The Gemini Factor (1987) poster

The Gemini Factor (1987)


UK. 1987.


Director – Renny Rye, Teleplay – Paula Milne, Producer – Sheila Kinany, Music – Richard Harvey, Designer – David Richens. Production Company – Thames Television.


Louisa Haigh (Leah), Charlie Creed-Miles (Lee), Vicky Murdock (Ruth), David Lyon (Oliver), Gabrielle Lloyd (Joy), Cleo Sylvestre (Verity), Doyle Richmond (Ken), Andrew Ray (David), Alison Groves (Claire)


Leah is an orphan who has been adopted by Joy and David and is the perfectly behaved child. Unknown to her, she has a twin Lee who lives nearby and has been adopted by Ken and Verity. Unlike Leah, Lee is defiant and constantly getting into trouble. Leah and Lee both begin to see reflections of the other in mirrors. Leah is able to mentally reach out and halt Lee in some of his more rebellious acts, while he inspires her to stand up against conformity at school. The two even have the same psychiatrist Oliver without being aware of it. Leah’s friend Ruth steals the ring she has been left with since birth, one half of a yin-yang symbol. Lee has been left with the other half of the ring and becomes drawn to Ruth after he sees her wearing it. At the same time, both Lee and Leah see through the others’ eyes and sense danger about to occur at the old clocktower.

The Gemini Factor was a tv mini-series that aired in six half-hour episodes on UK’s Thames Television. There was very much a fad during the day for making fantastical series for children and young audiences – see the likes of Chocky (1984) and sequels, The Tripods (1984-5), The Gift (1990), Dark Season (1991) and Century Falls (1993), among others. Today we would call them Young Adult works.

The Gemini Factor is a work on the subject of Twins and twin psychic connections. Interestingly the big twist that the mini-series sets up – that the two central characters are twins – is made clear from fairly much the outset with lots of hints, clues and unsubtle mentions of twins and reflections, although it takes the entire show for the two characters to actually make the connection and come together.

I soon quite liked the series in the way it builds up the mysterious connections between the two kids with them seeing the other’s reflection in windows and mirrors; scenes where they both end up doing things in tandem such as playing keyboards despite being in different places. And most intriguingly having premonitions and visions through each other’s eyes of various locations and of potential danger. It is this slow build of mysterious connections where everything leads towards the unique location of the clocktower (in reality, the folly of Broadway Tower in Worcestershire) that makes the show unique.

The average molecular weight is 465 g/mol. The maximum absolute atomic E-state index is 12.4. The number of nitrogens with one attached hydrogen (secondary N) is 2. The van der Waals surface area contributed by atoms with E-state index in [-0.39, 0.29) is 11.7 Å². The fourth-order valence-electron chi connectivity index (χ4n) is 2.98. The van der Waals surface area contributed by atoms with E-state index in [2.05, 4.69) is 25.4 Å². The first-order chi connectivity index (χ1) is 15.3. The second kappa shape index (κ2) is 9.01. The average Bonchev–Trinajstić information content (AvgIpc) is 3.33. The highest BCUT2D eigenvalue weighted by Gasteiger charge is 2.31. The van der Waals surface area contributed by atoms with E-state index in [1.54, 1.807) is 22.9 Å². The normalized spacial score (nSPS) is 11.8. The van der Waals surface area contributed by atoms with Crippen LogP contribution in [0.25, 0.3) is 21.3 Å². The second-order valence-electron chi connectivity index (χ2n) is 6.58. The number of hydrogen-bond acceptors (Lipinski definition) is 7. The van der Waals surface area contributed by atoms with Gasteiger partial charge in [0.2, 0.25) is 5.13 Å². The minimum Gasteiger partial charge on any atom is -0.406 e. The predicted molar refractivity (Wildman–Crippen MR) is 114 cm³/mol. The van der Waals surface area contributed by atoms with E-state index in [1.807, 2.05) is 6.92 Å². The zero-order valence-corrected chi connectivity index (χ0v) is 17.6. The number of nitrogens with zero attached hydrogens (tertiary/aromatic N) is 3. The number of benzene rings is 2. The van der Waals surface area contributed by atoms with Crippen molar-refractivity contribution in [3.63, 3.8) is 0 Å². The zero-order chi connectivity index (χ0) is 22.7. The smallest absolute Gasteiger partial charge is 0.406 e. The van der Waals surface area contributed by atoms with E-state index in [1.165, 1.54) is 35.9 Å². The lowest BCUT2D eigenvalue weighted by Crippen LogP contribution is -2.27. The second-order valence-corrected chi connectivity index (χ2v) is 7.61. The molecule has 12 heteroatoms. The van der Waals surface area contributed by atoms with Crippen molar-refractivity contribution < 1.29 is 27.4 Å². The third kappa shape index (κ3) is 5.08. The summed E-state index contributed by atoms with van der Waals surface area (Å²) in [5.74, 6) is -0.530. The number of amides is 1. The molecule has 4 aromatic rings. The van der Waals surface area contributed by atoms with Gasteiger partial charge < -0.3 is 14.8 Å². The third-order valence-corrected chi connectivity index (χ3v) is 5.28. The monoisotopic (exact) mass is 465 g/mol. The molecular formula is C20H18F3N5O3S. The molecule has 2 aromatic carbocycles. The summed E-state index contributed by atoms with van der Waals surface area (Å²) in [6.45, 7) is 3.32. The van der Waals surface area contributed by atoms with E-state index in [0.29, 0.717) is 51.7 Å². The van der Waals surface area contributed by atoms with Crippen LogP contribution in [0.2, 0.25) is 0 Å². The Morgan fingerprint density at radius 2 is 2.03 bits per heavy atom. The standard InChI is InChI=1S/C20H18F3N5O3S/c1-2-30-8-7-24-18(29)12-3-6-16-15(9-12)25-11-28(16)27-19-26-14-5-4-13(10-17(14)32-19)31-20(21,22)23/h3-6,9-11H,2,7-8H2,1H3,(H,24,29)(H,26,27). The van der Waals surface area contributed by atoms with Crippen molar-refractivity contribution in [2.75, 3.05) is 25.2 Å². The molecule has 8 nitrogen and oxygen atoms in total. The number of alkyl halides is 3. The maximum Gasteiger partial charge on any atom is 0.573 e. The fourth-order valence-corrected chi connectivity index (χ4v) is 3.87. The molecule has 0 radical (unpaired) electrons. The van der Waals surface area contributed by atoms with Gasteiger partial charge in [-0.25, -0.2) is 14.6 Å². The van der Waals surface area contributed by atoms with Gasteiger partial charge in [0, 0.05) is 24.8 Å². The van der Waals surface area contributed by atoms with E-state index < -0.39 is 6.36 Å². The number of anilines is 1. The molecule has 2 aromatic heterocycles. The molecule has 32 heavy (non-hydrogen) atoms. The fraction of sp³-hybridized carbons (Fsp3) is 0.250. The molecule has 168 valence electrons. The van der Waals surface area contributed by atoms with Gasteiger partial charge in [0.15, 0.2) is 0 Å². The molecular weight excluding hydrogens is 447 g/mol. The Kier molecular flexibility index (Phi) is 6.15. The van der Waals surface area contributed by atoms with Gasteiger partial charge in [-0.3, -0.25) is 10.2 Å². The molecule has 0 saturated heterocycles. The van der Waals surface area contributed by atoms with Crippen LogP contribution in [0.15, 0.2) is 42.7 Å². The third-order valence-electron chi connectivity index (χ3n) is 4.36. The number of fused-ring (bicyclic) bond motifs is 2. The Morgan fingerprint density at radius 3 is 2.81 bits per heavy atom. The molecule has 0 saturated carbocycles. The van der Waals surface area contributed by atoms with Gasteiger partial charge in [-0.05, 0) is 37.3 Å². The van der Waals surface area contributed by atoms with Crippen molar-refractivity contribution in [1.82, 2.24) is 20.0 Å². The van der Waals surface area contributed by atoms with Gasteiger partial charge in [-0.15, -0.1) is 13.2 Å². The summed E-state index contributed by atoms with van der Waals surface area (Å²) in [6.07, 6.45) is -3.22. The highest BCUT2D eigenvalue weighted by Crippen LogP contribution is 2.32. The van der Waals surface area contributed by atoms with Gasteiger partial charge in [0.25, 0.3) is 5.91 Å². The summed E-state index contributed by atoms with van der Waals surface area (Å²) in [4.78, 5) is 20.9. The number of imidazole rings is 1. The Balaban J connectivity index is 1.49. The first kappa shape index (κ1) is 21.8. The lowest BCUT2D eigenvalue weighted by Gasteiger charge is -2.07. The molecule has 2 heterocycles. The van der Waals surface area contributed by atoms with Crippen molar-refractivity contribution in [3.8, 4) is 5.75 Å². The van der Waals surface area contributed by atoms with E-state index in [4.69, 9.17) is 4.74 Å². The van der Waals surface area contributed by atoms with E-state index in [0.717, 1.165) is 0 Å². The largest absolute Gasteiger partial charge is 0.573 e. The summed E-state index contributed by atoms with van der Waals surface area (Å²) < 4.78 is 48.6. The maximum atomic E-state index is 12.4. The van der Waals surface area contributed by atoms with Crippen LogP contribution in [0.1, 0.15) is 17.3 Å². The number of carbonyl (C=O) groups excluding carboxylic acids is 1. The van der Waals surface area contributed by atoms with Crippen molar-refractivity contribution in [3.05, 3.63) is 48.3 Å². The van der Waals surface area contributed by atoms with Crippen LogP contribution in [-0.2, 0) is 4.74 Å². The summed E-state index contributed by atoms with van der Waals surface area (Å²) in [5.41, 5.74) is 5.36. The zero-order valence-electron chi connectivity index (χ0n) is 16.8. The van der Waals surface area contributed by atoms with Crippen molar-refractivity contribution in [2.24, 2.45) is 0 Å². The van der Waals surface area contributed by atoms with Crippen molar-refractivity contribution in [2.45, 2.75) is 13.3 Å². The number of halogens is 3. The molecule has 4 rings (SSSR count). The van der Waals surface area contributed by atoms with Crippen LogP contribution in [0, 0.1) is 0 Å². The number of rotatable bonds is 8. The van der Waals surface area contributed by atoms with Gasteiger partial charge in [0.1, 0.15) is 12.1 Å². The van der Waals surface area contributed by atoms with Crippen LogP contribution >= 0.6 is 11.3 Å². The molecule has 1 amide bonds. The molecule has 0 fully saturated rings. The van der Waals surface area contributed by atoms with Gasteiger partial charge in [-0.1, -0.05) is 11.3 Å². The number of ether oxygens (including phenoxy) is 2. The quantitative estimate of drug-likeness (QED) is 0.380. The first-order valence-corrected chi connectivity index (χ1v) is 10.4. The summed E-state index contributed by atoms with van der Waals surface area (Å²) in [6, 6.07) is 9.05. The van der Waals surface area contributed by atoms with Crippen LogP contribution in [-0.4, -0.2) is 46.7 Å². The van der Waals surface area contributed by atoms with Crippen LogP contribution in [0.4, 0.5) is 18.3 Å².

Lee (Charlie Creed-Miles) and Leah (Louisa Haigh) in The Gemini Factor (1987)
Lee (Charlie Creed-Miles) and Leah (Louisa Haigh) against the backdrop of the clocktower

Unlike a number of works on the twin theme, this does the good twin/bad twin thing with some subtlety – indeed, it is less good and bad than virtuous and rebellious twin. The two children give very good performances and carry the show between them. Louisa Haigh is perfectly polite and mannered, the epitome of the good girl. By contrast, Charlie Creed-Miles as her psychic mirror gives a performance of surly defiance, managing to deliver every line in a face-twisting sneer.

The most intriguing scenes are where one of the twins starts to influence the other – where Lee gives Leah the defiant boost that allows her to stand up and play a different song at the school recital (The Beatles’ Let It Be (1970), although it seems a hard stretch to believe that an entire choir could get it pitch perfect on the first try without any rehearsal), or where he is about to throw a stone through the window of his psychiatrist’s house but she freezes him in his tracks.

The drama comes together well. It is occasionally contrived – the plot that drives several episodes is a rather lamely strung out around Louisa Haigh’s best friend Vicky Murdock stealing her ring. Or a looming sense of danger that turns out to be nothing too special – a lightning bolt crashing in through a window, at most a kid hanging on a toppling flagpole on the clocktower.

In many ways, the entire mini-series reads like a superhero origin story. The show ends at what is surely the most interesting point – the question of what happens after the two twins meet. What would they be like with their psychic abilities united? How would they get on and influence one another and how would everyone else react to them? It is a shame that nobody ever made a sequel to the series.

Mini-Series Available Beginning with Episode 1 here

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